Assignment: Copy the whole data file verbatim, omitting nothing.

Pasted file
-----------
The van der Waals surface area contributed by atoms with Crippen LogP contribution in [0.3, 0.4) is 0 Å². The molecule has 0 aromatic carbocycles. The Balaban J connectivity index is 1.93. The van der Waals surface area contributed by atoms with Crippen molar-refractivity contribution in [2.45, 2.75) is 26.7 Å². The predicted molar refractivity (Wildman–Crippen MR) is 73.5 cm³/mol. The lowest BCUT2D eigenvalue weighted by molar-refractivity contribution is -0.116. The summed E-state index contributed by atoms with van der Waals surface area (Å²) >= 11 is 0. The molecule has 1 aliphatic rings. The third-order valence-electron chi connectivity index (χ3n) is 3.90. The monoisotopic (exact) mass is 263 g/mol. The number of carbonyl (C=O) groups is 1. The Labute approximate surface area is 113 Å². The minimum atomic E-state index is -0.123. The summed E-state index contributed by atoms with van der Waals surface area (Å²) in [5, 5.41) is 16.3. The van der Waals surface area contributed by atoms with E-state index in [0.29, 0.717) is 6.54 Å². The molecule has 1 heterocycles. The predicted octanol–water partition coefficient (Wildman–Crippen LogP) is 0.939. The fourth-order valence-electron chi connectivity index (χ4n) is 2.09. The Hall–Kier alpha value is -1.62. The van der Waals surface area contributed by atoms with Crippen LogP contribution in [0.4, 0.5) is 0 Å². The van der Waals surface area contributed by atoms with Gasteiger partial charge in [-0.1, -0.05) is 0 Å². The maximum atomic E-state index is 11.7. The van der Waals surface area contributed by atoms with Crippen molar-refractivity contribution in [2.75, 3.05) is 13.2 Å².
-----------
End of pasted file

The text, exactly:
The van der Waals surface area contributed by atoms with Crippen LogP contribution in [0.3, 0.4) is 0 Å². The molecule has 0 aromatic carbocycles. The Balaban J connectivity index is 1.93. The van der Waals surface area contributed by atoms with Crippen molar-refractivity contribution in [2.45, 2.75) is 26.7 Å². The predicted molar refractivity (Wildman–Crippen MR) is 73.5 cm³/mol. The lowest BCUT2D eigenvalue weighted by molar-refractivity contribution is -0.116. The summed E-state index contributed by atoms with van der Waals surface area (Å²) >= 11 is 0. The molecule has 1 aliphatic rings. The third-order valence-electron chi connectivity index (χ3n) is 3.90. The monoisotopic (exact) mass is 263 g/mol. The number of carbonyl (C=O) groups is 1. The Labute approximate surface area is 113 Å². The minimum atomic E-state index is -0.123. The summed E-state index contributed by atoms with van der Waals surface area (Å²) in [5, 5.41) is 16.3. The van der Waals surface area contributed by atoms with E-state index in [0.29, 0.717) is 6.54 Å². The molecule has 1 heterocycles. The predicted octanol–water partition coefficient (Wildman–Crippen LogP) is 0.939. The fourth-order valence-electron chi connectivity index (χ4n) is 2.09. The Hall–Kier alpha value is -1.62. The van der Waals surface area contributed by atoms with Crippen LogP contribution in [0.4, 0.5) is 0 Å². The van der Waals surface area contributed by atoms with Gasteiger partial charge in [-0.1, -0.05) is 0 Å². The maximum atomic E-state index is 11.7. The van der Waals surface area contributed by atoms with Crippen molar-refractivity contribution in [2.75, 3.05) is 13.2 Å².